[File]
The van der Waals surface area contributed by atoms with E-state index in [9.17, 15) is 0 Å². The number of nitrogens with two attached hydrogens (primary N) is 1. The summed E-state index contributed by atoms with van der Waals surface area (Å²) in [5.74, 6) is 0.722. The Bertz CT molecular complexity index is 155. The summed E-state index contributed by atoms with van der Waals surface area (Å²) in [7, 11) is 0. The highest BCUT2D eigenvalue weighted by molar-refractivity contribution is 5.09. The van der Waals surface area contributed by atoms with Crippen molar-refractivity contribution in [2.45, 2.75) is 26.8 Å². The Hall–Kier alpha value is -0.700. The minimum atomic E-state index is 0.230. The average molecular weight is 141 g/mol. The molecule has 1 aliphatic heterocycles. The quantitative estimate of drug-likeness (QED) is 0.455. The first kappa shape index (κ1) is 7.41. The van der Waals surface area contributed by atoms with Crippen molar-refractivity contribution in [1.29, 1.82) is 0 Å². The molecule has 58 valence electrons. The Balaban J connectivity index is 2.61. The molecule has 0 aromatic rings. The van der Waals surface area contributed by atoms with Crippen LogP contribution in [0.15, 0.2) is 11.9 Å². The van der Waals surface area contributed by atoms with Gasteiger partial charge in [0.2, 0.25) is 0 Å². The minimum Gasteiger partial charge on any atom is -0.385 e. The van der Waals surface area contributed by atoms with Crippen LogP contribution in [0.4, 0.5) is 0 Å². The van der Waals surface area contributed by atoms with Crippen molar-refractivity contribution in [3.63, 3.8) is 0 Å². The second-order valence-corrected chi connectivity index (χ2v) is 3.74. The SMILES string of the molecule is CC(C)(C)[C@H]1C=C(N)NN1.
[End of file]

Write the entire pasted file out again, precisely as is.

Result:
The van der Waals surface area contributed by atoms with E-state index in [9.17, 15) is 0 Å². The number of nitrogens with two attached hydrogens (primary N) is 1. The summed E-state index contributed by atoms with van der Waals surface area (Å²) in [5.74, 6) is 0.722. The Bertz CT molecular complexity index is 155. The summed E-state index contributed by atoms with van der Waals surface area (Å²) in [7, 11) is 0. The highest BCUT2D eigenvalue weighted by molar-refractivity contribution is 5.09. The van der Waals surface area contributed by atoms with Crippen molar-refractivity contribution in [2.45, 2.75) is 26.8 Å². The Hall–Kier alpha value is -0.700. The minimum atomic E-state index is 0.230. The average molecular weight is 141 g/mol. The molecule has 1 aliphatic heterocycles. The quantitative estimate of drug-likeness (QED) is 0.455. The first kappa shape index (κ1) is 7.41. The van der Waals surface area contributed by atoms with Crippen molar-refractivity contribution in [1.29, 1.82) is 0 Å². The molecule has 58 valence electrons. The Balaban J connectivity index is 2.61. The molecule has 0 aromatic rings. The van der Waals surface area contributed by atoms with Crippen LogP contribution in [0.15, 0.2) is 11.9 Å². The van der Waals surface area contributed by atoms with Gasteiger partial charge in [0.2, 0.25) is 0 Å². The minimum Gasteiger partial charge on any atom is -0.385 e. The van der Waals surface area contributed by atoms with Crippen LogP contribution in [0.4, 0.5) is 0 Å². The van der Waals surface area contributed by atoms with Crippen molar-refractivity contribution in [3.63, 3.8) is 0 Å². The second-order valence-corrected chi connectivity index (χ2v) is 3.74. The SMILES string of the molecule is CC(C)(C)[C@H]1C=C(N)NN1.